As a web design agency, we'd love to tell you that hiring a professional designer is the only way to go when it comes to creating a website. The truth is, hiring a pro is not for everyone. Just like a do-it-yourself (DIY) home remodeling project isn't for everyone, if you have the time, energy, and a little know-how, it may be possible to tackle the job — though it may not be entirely enjoyable or even worth the time needed to make it happen.
With the rise of templated website builders (such as Wix, Weebly, SquareSpace, WordPress, and Shopify) we have seen the task of creating a simple website become much less complicated than it was just a few years ago. And if your website needs are relatively basic, you may be able to build your site using one of these design platforms.
As with many do-it-yourself tasks, you may end up asking yourself if the ‘nailed it’ version of a DIY website is an outcome that you want as the brand for your business.
Generally speaking, the average tech-savvy DIYer can get their chosen website domain URL for as little as $2/year with website hosting fees running as little as $2.99/month — practically a steal at the listed prices! But DIY isn’t as cheap as it may first appear. It’s important to note that this monthly price can quickly creep up when opting for custom themes, templates, extensions, advanced functionality options, and additional tools (especially for eCommerce options). Website cost creep is always lurking in the background, and the long-term cost of a DIY website can easily run much higher than anticipated.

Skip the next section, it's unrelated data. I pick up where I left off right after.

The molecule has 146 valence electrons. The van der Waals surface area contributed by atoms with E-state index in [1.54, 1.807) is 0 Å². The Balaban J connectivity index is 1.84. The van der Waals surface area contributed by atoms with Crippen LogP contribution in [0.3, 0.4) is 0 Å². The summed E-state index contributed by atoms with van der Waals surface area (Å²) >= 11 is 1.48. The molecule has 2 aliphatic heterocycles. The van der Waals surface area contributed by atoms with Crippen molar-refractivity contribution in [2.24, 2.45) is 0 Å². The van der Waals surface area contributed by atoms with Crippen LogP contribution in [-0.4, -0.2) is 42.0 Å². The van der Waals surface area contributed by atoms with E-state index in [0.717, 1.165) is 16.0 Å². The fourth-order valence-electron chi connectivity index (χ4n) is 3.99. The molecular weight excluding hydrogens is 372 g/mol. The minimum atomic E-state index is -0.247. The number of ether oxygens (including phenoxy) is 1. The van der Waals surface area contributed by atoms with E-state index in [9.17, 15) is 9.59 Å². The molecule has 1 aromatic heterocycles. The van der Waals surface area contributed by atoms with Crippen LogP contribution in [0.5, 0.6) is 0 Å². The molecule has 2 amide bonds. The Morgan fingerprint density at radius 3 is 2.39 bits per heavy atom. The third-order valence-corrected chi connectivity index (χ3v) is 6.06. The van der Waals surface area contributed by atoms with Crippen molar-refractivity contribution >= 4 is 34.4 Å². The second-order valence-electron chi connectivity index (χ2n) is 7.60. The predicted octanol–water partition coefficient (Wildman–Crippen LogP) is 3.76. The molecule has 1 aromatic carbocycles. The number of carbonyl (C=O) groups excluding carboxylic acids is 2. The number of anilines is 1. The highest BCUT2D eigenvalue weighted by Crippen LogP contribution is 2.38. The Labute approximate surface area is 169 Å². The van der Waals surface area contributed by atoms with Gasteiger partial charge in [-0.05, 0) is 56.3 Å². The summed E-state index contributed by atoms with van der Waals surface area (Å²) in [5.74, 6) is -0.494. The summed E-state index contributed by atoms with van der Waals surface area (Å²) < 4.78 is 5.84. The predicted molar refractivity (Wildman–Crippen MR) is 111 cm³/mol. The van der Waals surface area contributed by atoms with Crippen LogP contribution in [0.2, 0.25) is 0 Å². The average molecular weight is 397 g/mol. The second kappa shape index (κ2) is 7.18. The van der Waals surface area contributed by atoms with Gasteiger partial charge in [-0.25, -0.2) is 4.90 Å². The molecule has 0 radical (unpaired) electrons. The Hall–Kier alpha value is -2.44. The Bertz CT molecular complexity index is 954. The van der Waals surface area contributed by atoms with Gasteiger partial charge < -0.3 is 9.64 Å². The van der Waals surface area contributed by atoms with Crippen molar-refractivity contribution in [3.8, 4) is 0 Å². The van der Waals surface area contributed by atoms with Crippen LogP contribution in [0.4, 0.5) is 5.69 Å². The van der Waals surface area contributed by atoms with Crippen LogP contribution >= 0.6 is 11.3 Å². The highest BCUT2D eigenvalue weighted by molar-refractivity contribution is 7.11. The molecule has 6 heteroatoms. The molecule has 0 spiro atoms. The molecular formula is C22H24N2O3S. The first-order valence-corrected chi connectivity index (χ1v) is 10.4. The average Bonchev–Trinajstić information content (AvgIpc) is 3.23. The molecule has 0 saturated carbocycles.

This can take more of an emotional and psychological cost, rather than bearing the brunt of a monetary impact. The marketing of DIY websites are not unlike that of companies like AT&T or T-Mobile. When you're purchasing a mobile phone and adding services it may appear less expensive because you’re only seeing the short-term expenses broken out into easy-to-digest monthly payments. In reality, you’d be paying a good deal more by taking on those monthly payments over the life of the contract than had you purchased the device outright.
According to WebFX, a DIY site with all the bells and whistles can total several hundred dollars per month. As such, it may be a more affordable long-term decision to start with a professionally-designed custom site, where ongoing fees, based on the cost of the users’ domain name and hosting, tend to hover (and stay at) around $15/month.